Tonight will be shorter than the last, and each day that follows will grow in warmth and brightness. Each day's new light is an example of the metaphor of the Gospel of John. In John, Jesus is the light of the world, not the "right" of the world. There are too many examples of where the right words about Christmas and Christ have created the same kind of paralyzed banter as the Saturday Night Live skit. We may speak all we want about values, but if the audience can only see, feel, and experience darkness, then we are perpetually at the solstice and never to arrive at Christmas. The energy spent on the "right" ways to talk about Christmas is better spent finding the means to extinguish the very real darkness that many live in spiritually, physically, and emotionally.
Happy solstice! Now, let us share the light where it is needed most. May the light of each day lengthen through our spirit driven action, may each person inhabit less darkness through our love, and may the light of the world shine without the distortion of our hypocritical words. May we all declare one last war, a war not on Christmas, but on darkness! That is what sun/son is for, after all.
I discovered mindfulness meditation in early 2016 and fully developed a daily practice this year. As meaningful as it is, it ought to come with a warning "Do Not Try This If You Are Not Ready to Work and Become Someone New." Sitting is the easy part, but staying seated and gradually opening space to become aware of the thoughts, feelings, and memories that come and pass is the hard part. This book helped me to develop new tools to offer kindness, care, and space for my experience in the moment.
As I have committed to my mediation practice over the past months, the most accessible analogy for the experience is to describe the practice as if you were developing an extra gear mentally and physically. Driving a stick shift is becoming a lost art, but in the late 90s I had as small Nissan pickup truck that allowed me to learn and enjoy this type of driving experience. Manual transmission have more "pep" when accelerating and that comes in handy getting in and out of tight or congested spaces. I used to wish that there was a gear between second and third on my truck, since I felt second was overworking while driving in residential areas and third made the truck drag. This type of extra gear would have made coasting without speeding require much less shifting. This is the feeling that began to emerge in the weeks and months after I committed to my practice. In moments of true anxiety, fear, and shame, following the prompts back to my breath became that coasting gear.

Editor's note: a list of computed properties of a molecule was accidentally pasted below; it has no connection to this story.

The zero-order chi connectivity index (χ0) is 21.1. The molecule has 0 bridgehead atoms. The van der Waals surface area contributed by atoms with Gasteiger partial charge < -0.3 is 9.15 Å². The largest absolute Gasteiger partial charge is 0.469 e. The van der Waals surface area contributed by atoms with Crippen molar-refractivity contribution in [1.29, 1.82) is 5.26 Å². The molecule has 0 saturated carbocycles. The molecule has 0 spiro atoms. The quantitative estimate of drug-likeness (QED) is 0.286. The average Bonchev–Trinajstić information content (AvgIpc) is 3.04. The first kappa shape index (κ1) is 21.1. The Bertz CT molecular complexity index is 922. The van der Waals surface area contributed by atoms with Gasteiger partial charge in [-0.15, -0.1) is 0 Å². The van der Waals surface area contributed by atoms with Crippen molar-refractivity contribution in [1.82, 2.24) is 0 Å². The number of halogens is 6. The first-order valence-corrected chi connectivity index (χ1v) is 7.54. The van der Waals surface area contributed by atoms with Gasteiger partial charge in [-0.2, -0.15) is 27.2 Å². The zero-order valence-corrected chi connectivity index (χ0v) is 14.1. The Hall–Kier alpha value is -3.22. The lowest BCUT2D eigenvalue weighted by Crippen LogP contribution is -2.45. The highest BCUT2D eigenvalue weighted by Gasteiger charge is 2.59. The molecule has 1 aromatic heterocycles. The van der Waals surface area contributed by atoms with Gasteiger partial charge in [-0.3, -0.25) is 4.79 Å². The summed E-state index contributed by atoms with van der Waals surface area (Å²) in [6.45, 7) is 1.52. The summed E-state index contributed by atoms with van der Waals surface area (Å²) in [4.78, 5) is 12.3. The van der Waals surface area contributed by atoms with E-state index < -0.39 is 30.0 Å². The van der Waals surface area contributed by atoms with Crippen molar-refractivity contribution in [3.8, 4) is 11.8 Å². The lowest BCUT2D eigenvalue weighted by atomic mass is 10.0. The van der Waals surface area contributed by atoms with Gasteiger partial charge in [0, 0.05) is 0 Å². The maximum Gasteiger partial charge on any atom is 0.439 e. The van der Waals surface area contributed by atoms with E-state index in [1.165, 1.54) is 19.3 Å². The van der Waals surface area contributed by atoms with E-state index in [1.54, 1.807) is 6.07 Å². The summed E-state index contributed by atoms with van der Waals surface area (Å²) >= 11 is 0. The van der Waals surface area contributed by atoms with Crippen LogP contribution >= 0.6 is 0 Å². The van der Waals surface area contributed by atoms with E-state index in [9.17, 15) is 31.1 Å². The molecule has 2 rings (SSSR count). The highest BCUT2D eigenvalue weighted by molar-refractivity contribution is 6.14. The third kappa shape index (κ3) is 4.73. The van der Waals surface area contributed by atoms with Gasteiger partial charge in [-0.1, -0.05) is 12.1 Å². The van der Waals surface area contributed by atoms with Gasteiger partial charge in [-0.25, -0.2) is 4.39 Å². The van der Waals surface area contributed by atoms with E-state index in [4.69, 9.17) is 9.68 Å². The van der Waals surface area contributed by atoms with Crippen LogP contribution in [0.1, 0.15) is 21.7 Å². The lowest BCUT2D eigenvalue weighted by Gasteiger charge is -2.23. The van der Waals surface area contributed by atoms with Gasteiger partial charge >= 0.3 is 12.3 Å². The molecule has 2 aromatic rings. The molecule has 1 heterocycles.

The book comes with practical examples of the meditations, sets of exercises, and encouragement through some of the common challenges. The author is psychotherapist and a Buddhist and his connection between both of these perspectives adds a great deal to the practice. With these tools, your reliance on external reassurances of safety slowly withdrawal and it's you and your acceptance and awareness that becomes the refuge. To borrow a thought, with mindfulness we can become "the ones we are waiting for."
Who is this book for?